So the chart above gives us a 15 year perspective on the GSR. As you can see, the natural high over this time period is around 80. There were a couple brief moments when it spiked meaningfully higher, but those instances were fleeting and quickly corrected. On the other side of the coin, you can see the natural low has been somewhere near 45, with the obvious spike lower in early 2011. Now, what does this mean in context of today's reading of 72.6?
My first observation is that the GSR just recently (last month) reached its natural high for the first time since late 2008. That's clue #1 that the ratio is running into some serious resistance. Secondly, the very slow-moving monthly MACD has just made a bearish cross. This has only happened two other times since 2000, both of which marked long-term tops in the GSR. I see no reason why this time would be any different, so clue #2 is that the momentum indicators are flashing some major warning signals.
That said, the GSR remains in the rising channel noted by the green lines. It's had multiple tests of both the upper and lower bounds over the last several years so it has to be respected. Until the GSR breaks below the lower green line, the long-term uptrend remains intact. Given the two clues noted above, however, I suspect that will happen sooner rather than later.
Earlier I stated that the natural high and low over the last 15 years was around 80 and 45, respectively. So IF the GSR breaks below that channel, then I think it has a real shot at falling all the way down to 45. This would mean that silver is going to outperform gold for quite some time (remember, this is a long-term chart with each bar representing a month of trading). It could mean, of course, that silver simply falls less than gold, but I believe that both metals will rise with silver outperforming.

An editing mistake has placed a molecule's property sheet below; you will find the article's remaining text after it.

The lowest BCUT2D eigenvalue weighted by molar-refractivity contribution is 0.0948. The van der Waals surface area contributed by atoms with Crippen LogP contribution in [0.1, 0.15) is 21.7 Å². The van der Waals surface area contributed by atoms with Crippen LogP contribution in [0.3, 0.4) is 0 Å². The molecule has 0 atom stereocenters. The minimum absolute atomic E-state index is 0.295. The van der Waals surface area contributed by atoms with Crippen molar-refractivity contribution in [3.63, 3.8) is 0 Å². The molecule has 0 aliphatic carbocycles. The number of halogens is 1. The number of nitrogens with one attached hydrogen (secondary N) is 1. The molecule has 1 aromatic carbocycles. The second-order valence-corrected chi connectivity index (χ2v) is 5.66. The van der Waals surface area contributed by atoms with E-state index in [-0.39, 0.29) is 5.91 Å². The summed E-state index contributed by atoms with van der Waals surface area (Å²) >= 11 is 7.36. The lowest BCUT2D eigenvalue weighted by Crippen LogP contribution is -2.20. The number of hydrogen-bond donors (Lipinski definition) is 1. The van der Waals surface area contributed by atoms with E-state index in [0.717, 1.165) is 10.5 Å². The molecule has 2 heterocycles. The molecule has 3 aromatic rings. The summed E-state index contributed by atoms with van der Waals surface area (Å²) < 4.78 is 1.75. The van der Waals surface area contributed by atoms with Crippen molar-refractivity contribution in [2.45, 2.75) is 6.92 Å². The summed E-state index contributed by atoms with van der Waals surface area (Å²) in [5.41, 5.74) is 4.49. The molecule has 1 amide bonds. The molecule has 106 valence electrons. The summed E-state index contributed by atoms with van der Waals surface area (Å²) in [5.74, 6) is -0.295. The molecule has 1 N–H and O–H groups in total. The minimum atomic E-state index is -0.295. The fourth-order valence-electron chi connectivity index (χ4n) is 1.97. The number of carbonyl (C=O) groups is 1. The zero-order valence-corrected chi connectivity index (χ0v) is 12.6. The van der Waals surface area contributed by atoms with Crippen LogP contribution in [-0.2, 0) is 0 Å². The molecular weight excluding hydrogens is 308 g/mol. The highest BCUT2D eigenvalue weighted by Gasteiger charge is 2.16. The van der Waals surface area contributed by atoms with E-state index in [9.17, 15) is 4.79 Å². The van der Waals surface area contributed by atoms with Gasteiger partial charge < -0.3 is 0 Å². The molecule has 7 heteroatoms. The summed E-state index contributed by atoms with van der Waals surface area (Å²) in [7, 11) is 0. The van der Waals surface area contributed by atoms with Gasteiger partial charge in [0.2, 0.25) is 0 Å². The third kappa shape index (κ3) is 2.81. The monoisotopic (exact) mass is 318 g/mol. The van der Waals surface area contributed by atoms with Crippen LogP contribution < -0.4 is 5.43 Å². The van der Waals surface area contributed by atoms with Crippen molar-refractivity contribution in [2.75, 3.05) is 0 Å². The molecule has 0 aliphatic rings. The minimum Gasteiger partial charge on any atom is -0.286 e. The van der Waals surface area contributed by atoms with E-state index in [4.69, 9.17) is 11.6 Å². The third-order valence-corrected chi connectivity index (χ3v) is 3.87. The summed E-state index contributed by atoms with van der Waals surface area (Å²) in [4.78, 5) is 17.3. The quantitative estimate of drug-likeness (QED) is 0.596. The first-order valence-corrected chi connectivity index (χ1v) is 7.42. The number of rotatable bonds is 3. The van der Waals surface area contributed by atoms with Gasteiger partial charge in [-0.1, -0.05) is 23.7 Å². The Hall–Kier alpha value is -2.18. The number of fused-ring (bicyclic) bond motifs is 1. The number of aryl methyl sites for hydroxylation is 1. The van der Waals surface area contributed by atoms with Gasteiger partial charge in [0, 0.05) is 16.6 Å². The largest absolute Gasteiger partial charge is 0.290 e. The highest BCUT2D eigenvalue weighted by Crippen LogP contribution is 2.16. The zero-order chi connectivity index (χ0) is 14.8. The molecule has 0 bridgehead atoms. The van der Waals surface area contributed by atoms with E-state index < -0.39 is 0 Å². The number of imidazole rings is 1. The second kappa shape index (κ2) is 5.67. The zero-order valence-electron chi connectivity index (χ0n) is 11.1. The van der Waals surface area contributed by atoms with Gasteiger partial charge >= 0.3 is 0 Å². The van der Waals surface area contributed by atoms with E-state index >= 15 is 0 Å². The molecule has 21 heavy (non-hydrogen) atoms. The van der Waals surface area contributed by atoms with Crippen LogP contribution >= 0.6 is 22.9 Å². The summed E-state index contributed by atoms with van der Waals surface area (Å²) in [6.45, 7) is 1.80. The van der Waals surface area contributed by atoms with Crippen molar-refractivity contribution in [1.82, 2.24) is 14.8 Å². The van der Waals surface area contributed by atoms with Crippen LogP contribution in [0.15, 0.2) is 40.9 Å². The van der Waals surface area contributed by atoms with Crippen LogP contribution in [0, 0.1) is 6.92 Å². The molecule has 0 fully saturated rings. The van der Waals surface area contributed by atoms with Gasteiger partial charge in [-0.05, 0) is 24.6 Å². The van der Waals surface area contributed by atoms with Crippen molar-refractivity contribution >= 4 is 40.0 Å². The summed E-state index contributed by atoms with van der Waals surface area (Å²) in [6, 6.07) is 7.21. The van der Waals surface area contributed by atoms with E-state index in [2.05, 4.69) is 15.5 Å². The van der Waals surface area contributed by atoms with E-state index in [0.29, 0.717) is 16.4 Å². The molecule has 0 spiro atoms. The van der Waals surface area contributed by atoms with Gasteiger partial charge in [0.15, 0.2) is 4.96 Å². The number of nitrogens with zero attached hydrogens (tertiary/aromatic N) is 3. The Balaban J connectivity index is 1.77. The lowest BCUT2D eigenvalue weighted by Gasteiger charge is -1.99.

You can clearly see that the very long-term natural high is right around 100 and the very long-term natural low is near 15. Based on this chart, you can argue that the GSR is in a cyclical bear market and the recent ascent to 80 is nothing more than an intermediate bull run within a much larger down-cycle. In order to reach the very long-term natural low, the GSR would need to fall close to 80% from current levels. What this means in more tangible terms is that silver needs to see an epic rise in value relative to gold in order to achieve a GSR of 15.
Here's an example to help illustrate my point. Today, gold is roughly $1140/oz and silver is roughly $15.85 giving us a GSR of 71.9. Let's say gold doesn't move in price - it stays right at $1140. In order to get the GSR to its natural low of 15, silver would need to increase to $76/oz(!), or almost 5 times its current price. Going one step further, let's say gold rises back to its 2011 high of $1900/oz. That would mean silver needs to rise 700% to $126. Impossible? It's happened before so why not again?